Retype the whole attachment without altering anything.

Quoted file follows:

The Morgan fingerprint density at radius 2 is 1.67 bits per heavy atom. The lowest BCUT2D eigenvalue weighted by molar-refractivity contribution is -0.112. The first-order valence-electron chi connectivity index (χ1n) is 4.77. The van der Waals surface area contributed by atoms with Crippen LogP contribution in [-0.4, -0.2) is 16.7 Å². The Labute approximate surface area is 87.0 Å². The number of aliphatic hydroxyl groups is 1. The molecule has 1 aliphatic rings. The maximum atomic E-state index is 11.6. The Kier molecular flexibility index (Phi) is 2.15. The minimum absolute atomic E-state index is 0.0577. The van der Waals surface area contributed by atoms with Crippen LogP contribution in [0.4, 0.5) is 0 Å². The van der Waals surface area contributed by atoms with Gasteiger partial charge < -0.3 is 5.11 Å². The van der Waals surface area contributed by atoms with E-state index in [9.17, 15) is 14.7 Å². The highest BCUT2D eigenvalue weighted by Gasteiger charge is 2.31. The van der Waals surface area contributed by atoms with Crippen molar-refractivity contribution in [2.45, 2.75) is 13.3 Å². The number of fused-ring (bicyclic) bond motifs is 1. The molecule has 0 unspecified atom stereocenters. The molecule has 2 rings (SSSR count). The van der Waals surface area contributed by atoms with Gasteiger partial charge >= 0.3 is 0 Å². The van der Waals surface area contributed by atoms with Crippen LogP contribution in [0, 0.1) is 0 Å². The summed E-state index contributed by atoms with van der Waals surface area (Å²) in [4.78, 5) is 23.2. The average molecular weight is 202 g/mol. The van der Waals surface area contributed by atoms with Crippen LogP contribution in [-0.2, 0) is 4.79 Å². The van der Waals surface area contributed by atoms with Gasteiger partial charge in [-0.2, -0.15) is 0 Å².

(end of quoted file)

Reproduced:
The Morgan fingerprint density at radius 2 is 1.67 bits per heavy atom. The lowest BCUT2D eigenvalue weighted by molar-refractivity contribution is -0.112. The first-order valence-electron chi connectivity index (χ1n) is 4.77. The van der Waals surface area contributed by atoms with Crippen LogP contribution in [-0.4, -0.2) is 16.7 Å². The Labute approximate surface area is 87.0 Å². The number of aliphatic hydroxyl groups is 1. The molecule has 1 aliphatic rings. The maximum atomic E-state index is 11.6. The Kier molecular flexibility index (Phi) is 2.15. The minimum absolute atomic E-state index is 0.0577. The van der Waals surface area contributed by atoms with Crippen LogP contribution in [0.4, 0.5) is 0 Å². The van der Waals surface area contributed by atoms with Gasteiger partial charge < -0.3 is 5.11 Å². The van der Waals surface area contributed by atoms with E-state index in [9.17, 15) is 14.7 Å². The highest BCUT2D eigenvalue weighted by Gasteiger charge is 2.31. The van der Waals surface area contributed by atoms with Crippen molar-refractivity contribution in [2.45, 2.75) is 13.3 Å². The number of fused-ring (bicyclic) bond motifs is 1. The molecule has 0 unspecified atom stereocenters. The molecule has 2 rings (SSSR count). The van der Waals surface area contributed by atoms with Gasteiger partial charge >= 0.3 is 0 Å². The van der Waals surface area contributed by atoms with Crippen LogP contribution in [0, 0.1) is 0 Å². The summed E-state index contributed by atoms with van der Waals surface area (Å²) in [4.78, 5) is 23.2. The average molecular weight is 202 g/mol. The van der Waals surface area contributed by atoms with Crippen LogP contribution in [-0.2, 0) is 4.79 Å². The van der Waals surface area contributed by atoms with Gasteiger partial charge in [-0.2, -0.15) is 0 Å².